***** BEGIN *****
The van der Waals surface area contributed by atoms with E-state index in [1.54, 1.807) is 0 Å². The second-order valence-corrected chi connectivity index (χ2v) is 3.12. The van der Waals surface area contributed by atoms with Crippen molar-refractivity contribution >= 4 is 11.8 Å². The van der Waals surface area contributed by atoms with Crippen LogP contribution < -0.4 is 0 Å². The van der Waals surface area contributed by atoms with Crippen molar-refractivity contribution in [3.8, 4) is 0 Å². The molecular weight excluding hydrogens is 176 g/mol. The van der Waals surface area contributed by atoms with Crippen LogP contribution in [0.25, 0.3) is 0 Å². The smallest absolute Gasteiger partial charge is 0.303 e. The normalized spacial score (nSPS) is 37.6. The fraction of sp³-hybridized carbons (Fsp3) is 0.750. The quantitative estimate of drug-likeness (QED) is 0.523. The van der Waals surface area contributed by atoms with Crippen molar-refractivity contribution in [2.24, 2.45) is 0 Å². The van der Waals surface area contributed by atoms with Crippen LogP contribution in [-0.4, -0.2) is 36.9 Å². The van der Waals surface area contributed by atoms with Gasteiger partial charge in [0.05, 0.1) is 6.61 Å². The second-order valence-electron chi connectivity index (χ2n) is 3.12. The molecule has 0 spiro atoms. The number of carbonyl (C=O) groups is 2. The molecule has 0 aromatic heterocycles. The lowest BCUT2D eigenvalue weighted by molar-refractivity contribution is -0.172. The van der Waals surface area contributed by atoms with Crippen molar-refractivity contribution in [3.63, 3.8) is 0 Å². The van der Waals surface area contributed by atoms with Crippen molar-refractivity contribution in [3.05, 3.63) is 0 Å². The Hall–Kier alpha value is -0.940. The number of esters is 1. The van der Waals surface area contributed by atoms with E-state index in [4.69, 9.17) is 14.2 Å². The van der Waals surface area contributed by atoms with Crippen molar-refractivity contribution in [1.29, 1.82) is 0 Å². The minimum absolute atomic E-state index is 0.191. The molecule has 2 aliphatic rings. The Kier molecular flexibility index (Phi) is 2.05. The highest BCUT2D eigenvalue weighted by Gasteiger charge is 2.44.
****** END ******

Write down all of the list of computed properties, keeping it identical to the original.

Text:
The van der Waals surface area contributed by atoms with E-state index in [1.54, 1.807) is 0 Å². The second-order valence-corrected chi connectivity index (χ2v) is 3.12. The van der Waals surface area contributed by atoms with Crippen molar-refractivity contribution >= 4 is 11.8 Å². The van der Waals surface area contributed by atoms with Crippen LogP contribution < -0.4 is 0 Å². The van der Waals surface area contributed by atoms with Crippen molar-refractivity contribution in [3.8, 4) is 0 Å². The molecular weight excluding hydrogens is 176 g/mol. The van der Waals surface area contributed by atoms with Crippen LogP contribution in [0.25, 0.3) is 0 Å². The smallest absolute Gasteiger partial charge is 0.303 e. The normalized spacial score (nSPS) is 37.6. The fraction of sp³-hybridized carbons (Fsp3) is 0.750. The quantitative estimate of drug-likeness (QED) is 0.523. The van der Waals surface area contributed by atoms with Crippen molar-refractivity contribution in [2.24, 2.45) is 0 Å². The van der Waals surface area contributed by atoms with Crippen LogP contribution in [-0.4, -0.2) is 36.9 Å². The van der Waals surface area contributed by atoms with Gasteiger partial charge in [0.05, 0.1) is 6.61 Å². The second-order valence-electron chi connectivity index (χ2n) is 3.12. The molecule has 0 spiro atoms. The number of carbonyl (C=O) groups is 2. The molecule has 0 aromatic heterocycles. The lowest BCUT2D eigenvalue weighted by molar-refractivity contribution is -0.172. The van der Waals surface area contributed by atoms with Crippen molar-refractivity contribution in [3.63, 3.8) is 0 Å². The van der Waals surface area contributed by atoms with Crippen molar-refractivity contribution in [3.05, 3.63) is 0 Å². The Hall–Kier alpha value is -0.940. The number of esters is 1. The van der Waals surface area contributed by atoms with E-state index in [4.69, 9.17) is 14.2 Å². The van der Waals surface area contributed by atoms with Crippen molar-refractivity contribution in [1.29, 1.82) is 0 Å². The minimum absolute atomic E-state index is 0.191. The molecule has 2 aliphatic rings. The Kier molecular flexibility index (Phi) is 2.05. The highest BCUT2D eigenvalue weighted by Gasteiger charge is 2.44.